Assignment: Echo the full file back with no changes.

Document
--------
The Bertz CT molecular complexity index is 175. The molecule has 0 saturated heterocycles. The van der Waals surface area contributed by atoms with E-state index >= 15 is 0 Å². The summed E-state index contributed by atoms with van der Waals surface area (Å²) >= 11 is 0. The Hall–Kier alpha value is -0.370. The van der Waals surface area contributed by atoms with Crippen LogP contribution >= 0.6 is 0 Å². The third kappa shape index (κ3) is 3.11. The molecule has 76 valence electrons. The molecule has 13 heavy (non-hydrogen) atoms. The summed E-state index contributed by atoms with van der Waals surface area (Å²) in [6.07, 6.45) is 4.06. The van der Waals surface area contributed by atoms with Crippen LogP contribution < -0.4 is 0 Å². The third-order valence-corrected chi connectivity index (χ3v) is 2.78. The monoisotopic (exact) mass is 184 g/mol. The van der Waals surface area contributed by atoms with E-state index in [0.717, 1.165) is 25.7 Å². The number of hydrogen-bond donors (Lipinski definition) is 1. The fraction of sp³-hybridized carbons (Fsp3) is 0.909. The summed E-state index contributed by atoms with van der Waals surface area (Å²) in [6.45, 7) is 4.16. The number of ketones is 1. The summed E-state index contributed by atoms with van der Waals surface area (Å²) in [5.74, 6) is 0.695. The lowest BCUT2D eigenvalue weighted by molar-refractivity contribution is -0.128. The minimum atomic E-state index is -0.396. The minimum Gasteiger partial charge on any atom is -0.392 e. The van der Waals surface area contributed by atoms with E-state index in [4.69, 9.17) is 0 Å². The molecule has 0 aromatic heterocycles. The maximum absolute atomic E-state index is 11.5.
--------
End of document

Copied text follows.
The Bertz CT molecular complexity index is 175. The molecule has 0 saturated heterocycles. The van der Waals surface area contributed by atoms with E-state index >= 15 is 0 Å². The summed E-state index contributed by atoms with van der Waals surface area (Å²) >= 11 is 0. The Hall–Kier alpha value is -0.370. The van der Waals surface area contributed by atoms with Crippen LogP contribution >= 0.6 is 0 Å². The third kappa shape index (κ3) is 3.11. The molecule has 76 valence electrons. The molecule has 13 heavy (non-hydrogen) atoms. The summed E-state index contributed by atoms with van der Waals surface area (Å²) in [6.07, 6.45) is 4.06. The van der Waals surface area contributed by atoms with Crippen LogP contribution < -0.4 is 0 Å². The third-order valence-corrected chi connectivity index (χ3v) is 2.78. The monoisotopic (exact) mass is 184 g/mol. The van der Waals surface area contributed by atoms with E-state index in [0.717, 1.165) is 25.7 Å². The number of hydrogen-bond donors (Lipinski definition) is 1. The fraction of sp³-hybridized carbons (Fsp3) is 0.909. The summed E-state index contributed by atoms with van der Waals surface area (Å²) in [6.45, 7) is 4.16. The number of ketones is 1. The summed E-state index contributed by atoms with van der Waals surface area (Å²) in [5.74, 6) is 0.695. The lowest BCUT2D eigenvalue weighted by molar-refractivity contribution is -0.128. The minimum atomic E-state index is -0.396. The minimum Gasteiger partial charge on any atom is -0.392 e. The van der Waals surface area contributed by atoms with E-state index in [4.69, 9.17) is 0 Å². The molecule has 0 aromatic heterocycles. The maximum absolute atomic E-state index is 11.5.